Even the fish that didn't hit the mercury limit are dangerous to the Indigenous group, the report said, since the community members subsist largely on fish from the rivers, so mercury could accumulate in the body.

For the Mebêngôkre Kayapó living along the Pixaxá, the results from the Curuá were particularly concerning, since the two rivers meet on their territory and their headwaters are next to one another, just outside the land's border.

"There is a lot of mining activity on the Curuá River," says Luis Carlos Sampaio, a biologist who is responsible for organizing training at the Kabu Institute and coordinating the fish monitoring project. "So we wanted to find out how much the fish from the Pixaxá are affecting the Mebêngôkre Kayapó too."

Through the nonprofit, the Indigenous group developed a partnership with technicians at Unyleya Socioambiental, a company that helps communities find solutions for socio-environmental problems. With the company's support, the Mebêngôkre Kayapó selected two monitors from each of the five villages sitting on the southern portion of the Pixaxá that would carry out the study, both in the rainy season and the dry season, to make sure that all species and types of fish — carnivores, omnivores and herbivores — were included.

How they measure the mercury

A Mebêngôkre Kayapó monitor keeps tabs on the fish caught in the village.
/ Kabu Institute
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Kabu Institute
Alany Gonçalves is a biologist from Unyleya Socioambiental who works on the Mebêngôkre Kayapó fish monitoring project.

Takakre is one of those monitors. Along with the other nine selected for the job, he learned how to record data about the fish he and others in his villages catch — species, length and weight — as well as the time they set out to fish and the time they actually started, when they packed up for the day and when they arrived home.

"These types of information help measure how healthy the fish population is," says Alany Gonçalves, a biologist from Unyleya Socioambiental working on the Mebêngôkre Kayapó fish monitoring project. "If they have to go far to fish, if they're taking a long time to catch very little fish or the fish are small, or if they come back with no fish at all, that tells us a lot about what's going on in that river."

Taking the delicate tissue samples for mercury testing is a technical task requiring years of training. It's handled by technicians, like Gonçalves, who make periodic visits to Mebêngôkre Kayapó land. But because the scientists aren't always in the villages, it's the monitors who have the essential task of recording other fishing data every month and sharing it in their WhatsApp group, one of the most important tools for their study.

The chat app group helps bring the monitors together and feel like a team, despite not seeing each other on a daily basis. It gives them not only the ability to send in their findings and ask questions, but also the incentive of seeing how others are carrying out the same tasks in neighboring villages and talking about the best ways to keep the study moving forward.

The team from Unyleya Socioambiental made the 683-mile trip from their base to Mebêngôkre Kayapó land in early May to present the study's partial results to some 70 residents of the participating villages. Final results will be ready in early 2023.

Unfortunately, no surprises

A Mebêngôkre Kayapó monitor measures fish caught in his village.
/ Kabu Institute
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Kabu Institute
A Mebêngôkre Kayapó monitor measures fish caught in his village.

The findings were exactly what they had expected.

From December 2021 to March 2022, the 10 monitors collected data on 813 fish from 28 different species. Of those, 29 fish, either carnivore or omnivore and from 10 different species, were tested for mercury. All tested positive and two — both carnivorous — were of particular concern.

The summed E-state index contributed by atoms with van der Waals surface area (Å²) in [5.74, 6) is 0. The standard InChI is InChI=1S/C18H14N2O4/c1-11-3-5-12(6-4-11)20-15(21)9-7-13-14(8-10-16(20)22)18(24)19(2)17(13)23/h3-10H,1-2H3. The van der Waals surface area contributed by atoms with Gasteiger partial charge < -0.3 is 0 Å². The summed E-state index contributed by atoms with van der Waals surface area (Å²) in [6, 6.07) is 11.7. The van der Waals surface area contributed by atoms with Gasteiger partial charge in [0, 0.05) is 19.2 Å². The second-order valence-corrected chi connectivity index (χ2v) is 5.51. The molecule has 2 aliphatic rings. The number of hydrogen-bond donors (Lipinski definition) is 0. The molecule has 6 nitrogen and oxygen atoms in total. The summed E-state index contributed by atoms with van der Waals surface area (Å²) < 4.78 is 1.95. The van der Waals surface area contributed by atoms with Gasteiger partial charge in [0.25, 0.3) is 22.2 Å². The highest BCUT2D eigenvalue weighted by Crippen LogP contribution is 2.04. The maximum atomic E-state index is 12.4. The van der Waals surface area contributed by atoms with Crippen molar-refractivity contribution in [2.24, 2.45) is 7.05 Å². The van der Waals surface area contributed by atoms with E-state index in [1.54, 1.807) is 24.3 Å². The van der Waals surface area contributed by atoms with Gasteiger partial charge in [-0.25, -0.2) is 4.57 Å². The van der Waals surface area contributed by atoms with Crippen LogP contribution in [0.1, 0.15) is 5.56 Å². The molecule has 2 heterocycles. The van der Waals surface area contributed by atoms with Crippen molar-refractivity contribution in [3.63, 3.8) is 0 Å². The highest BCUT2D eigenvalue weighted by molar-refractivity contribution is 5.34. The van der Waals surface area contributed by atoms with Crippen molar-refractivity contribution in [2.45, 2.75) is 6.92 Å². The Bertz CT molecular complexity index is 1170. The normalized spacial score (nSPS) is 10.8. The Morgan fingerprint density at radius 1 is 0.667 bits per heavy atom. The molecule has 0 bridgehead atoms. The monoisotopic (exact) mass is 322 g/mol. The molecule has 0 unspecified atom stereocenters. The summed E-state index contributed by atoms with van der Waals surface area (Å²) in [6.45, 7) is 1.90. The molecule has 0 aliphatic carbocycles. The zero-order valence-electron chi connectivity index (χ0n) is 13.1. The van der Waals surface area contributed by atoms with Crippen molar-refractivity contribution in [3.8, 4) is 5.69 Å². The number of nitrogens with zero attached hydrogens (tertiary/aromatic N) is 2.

One, a peacock bass, tested above the limit deemed acceptable by ANVISA. Another, a long-whiskered catfish known as a spotted surubim, had almost reached it.

For Bep Ojo Kaiapó, the study's interpreter, the results were disheartening but unsurprising. In his village, Pyngraitire, where the catfish was caught, having this new information means residents have been able to make more informed decisions about what they eat.

"Once we saw the results we started eating less of certain types of fish," says Bepté, as he is known. "If there's something we can do to avoid getting sick, then we'll do it."

A Mebêngôkre Kayapó monitor records data about the fish caught in his village — part of an ongoing effort to assess the impact of illegal mining on local fish populations.
/ Kabu Institute
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Kabu Institute
A Mebêngôkre Kayapó monitor records data about the fish caught in his village — part of an ongoing effort to assess the impact of illegal mining on local fish populations.

For Takakre, knowing what's happening on his own territory, despite the worry, has given him a sense of relief. Now that he sees the members of his community using the information he collected to protect themselves, he knows how important his work has been and that it needs to continue. He wants as much information as possible for his people and hopes the project will be extended beyond the initial study with continued funding from FUNBIO's Kayapó Fund.

While the project has helped keep the community safer in the immediate, he wants to make sure it goes further, serving as evidence that can change policy to better protect their land and health.

"I do this for my children, for their future," he says. "Because they deserve better."

Reporting for this story was supported by the Rainforest Journalism Fund and the Pulitzer Center on Crisis Reporting.

Jill Langlois is an independent journalist based in São Paulo, Brazil. She has been freelancing from the largest city in the Western Hemisphere since 2010, writing and reporting for publications like National Geographic, The New York Times, The Guardian and Time. Her work focuses on human rights, the environment and the impact of socioeconomic issues on people's lives.

Copyright 2022 NPR. To see more, visit https://www.npr.org.